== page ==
The Lura Health sensor is designed to enable dentists to take a more central part in collaboration with medical doctors regarding oral-systemic health links.
If you are hungry for practice-changing technology, here’s a product that will have you salivating over its capabilities and amazing health implications. The cofounders of Lura Health have spent the past 4 years creating and miniaturizing an incredible device—a Bluetooth-enabled salivary diagnostic sensor. This tiny sensor can be embedded into orthodontic appliances, such as aligners, retainers, bands, and brackets, and it can track pH levels and other body chemicals that affect oral and medical health—even aligner-wear adherence. All the information is easily accessible to the patient and dentists via a companion mobile app. I sat down with Daniel Weinstein, CEO and cofounder of Lura Health, to find out what this evolving technology will mean for dentistry and medicine.
Lou Shuman (LS): Tell us about yourself and how you connected to dentistry.
Daniel Weinstein (DW): I have always been passionate about finding a better way to manage disease and improve health outcomes with technology. Lura Health started when I was studying biomedical engineering at Tufts [University]. I already had experience in certain areas of biomedical engineering from drug development at the Dana-Farber Cancer Institute to stem cell development. Although at that time I didn’t think I would be involved in dentistry, there has always been a connection—my grandfather and 2 of my uncles are dentists. As a child, I was always brought to the Yankee Dental [Congress] conference in Boston, [Massachusetts]. This year, Lura Health will have a booth at the Yankee conference, so going in this direction has brought me full circle.
LS: What about your cofounders?
DW: I met my 2 cofounders at an entrepreneurial event at Tufts—Noah Hill, [who was] a computer science engineer [and is now the chief technology officer], and Saam Bozorg, who was studying for his [doctor of dental medicine] at Tufts [University School of] Dental [Medicine and is now the chief medical officer]. We were fascinated by this idea of using saliva as an alternative to blood testing. To make testing easier and in real-time, we wanted to make something similar to the concept of a Fitbit for the mouth. Saliva is a rich diagnostic fluid and [is] concentration based, so it correlates to overall health in [several] other areas. [Today, saliva is] already used to detect more than 1000 health conditions. It is measured by somebody drooling into a tube and sending a sample to a lab or testing with a kit—that’s just a 1-time sampling.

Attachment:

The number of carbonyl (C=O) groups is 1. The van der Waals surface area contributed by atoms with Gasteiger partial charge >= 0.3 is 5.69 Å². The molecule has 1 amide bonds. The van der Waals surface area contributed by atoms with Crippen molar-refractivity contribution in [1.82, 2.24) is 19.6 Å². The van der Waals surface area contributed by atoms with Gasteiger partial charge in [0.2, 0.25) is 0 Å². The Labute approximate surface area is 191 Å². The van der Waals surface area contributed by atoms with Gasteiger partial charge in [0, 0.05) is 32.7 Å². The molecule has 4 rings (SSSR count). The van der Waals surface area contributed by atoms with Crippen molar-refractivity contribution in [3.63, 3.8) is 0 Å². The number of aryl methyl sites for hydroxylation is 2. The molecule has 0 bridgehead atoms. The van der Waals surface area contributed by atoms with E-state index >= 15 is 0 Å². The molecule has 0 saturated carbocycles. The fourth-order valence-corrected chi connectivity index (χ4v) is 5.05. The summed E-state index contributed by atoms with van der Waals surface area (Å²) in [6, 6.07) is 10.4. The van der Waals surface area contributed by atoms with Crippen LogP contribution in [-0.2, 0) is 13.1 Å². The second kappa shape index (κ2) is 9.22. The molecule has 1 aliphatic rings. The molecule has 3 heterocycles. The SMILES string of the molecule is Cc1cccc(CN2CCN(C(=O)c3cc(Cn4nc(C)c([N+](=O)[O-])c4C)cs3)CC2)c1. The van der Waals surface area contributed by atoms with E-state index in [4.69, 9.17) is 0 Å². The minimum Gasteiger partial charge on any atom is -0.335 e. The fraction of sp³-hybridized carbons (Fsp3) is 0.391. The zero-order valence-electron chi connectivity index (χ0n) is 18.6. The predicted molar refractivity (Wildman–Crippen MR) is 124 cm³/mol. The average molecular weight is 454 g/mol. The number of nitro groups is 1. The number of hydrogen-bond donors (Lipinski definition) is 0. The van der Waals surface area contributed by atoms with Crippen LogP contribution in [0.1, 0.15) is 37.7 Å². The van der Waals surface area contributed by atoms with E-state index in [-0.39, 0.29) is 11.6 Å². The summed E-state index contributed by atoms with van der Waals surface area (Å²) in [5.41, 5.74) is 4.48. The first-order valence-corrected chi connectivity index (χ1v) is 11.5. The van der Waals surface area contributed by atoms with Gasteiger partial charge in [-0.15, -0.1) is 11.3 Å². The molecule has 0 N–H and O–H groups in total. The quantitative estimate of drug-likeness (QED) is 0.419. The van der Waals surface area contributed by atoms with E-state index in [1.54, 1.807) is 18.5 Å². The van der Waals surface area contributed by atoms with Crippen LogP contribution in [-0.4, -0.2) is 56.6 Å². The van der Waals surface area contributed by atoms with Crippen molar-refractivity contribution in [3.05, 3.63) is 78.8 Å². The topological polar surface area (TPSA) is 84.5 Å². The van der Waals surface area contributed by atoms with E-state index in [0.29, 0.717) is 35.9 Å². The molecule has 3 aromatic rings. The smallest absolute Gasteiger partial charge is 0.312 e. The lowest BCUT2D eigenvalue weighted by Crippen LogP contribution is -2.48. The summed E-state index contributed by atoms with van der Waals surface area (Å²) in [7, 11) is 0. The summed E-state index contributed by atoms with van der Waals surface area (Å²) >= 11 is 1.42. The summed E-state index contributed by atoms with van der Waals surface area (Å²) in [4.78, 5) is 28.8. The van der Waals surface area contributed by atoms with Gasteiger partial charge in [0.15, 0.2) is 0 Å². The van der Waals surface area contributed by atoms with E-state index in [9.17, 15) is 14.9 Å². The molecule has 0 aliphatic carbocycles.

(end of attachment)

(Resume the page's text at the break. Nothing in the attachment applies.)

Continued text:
Saam had a eureka moment when he realized that everything in his preventive dentistry education centered around acidity monitoring—acid demineralizes and eats through teeth, causing irreversible damage. If demineralization can be detected, monitored, and prevented at its earliest stages through pH detection, it’s possible to avoid damage. Patients can receive preventive alerts and dentists can access information from feedback on their app.
LS: How will the sensor be used in the mouth?
DW: Our first protocols will be to embed a sensor in aligners and retainers, because aligners are easily removable for eating, drinking, and brushing. For [patients] who don’t need any kind of aligner, the device can be integrated into a small pad and cemented onto a tooth just like an orthodontic bracket or band.
With aligners, we want to be a “white label solution”. This would mean that top aligner companies would integrate our sensors into their products, transforming them into wearable health-monitoring solutions. The branding and distribution would remain with the company, whether through the mail or strongly rooted in clinical care at the office. No matter how patients currently get their aligners/retainers, they can elect to include a smart device.
LS: What do [these] data mean [for] patient care?
DW: The implications of integrating this sensor into devices that dentists already prescribe are huge. Some reports show [that] approximately half of implants, crowns, and other restoratives fail because of poor oral hygiene. Imagine if you could monitor the health of an implant by monitoring the patient’s hygiene data. By being able to receive real-time health alerts, patients can quickly be proactive and correct any imbalance while [also] feeling that they have an important role in protecting their often expensive investment.
In time, dentists will be able to play a bigger part in collaboration with medical doctors regarding oral-systemic health links by monitoring saliva with an oral appliance like never before.
LS: What does the future hold?
DW: There are so many markers in the oral cavity associated with disease detection that are already clearly detected in saliva diagnostic testing. We can potentially add markers to indicate periodontal disease, inflammation, caries, biofilm, or even oral cancers—so many oral health-related indicators.
The applications in dentistry are only the beginning. Instead of blood testing, in the future, markers can target indicators [such as] glucose for diabetes, sodium and potassium for hypertension, heart disease, and kidney disease. Ultimately, the really long-term vision is to measure factors [such as] viral load, allergies, hormones, and drug adherence with a wearable bracket so you can get real-time continual feedback and health alerts at the earliest signs of potential harm and share that with the doctor. This is constant real-time continual health data, not drooling into a tube and waiting for results from a lab. With thousands of conditions that are monitored today with saliva samples, the sky’s the limit.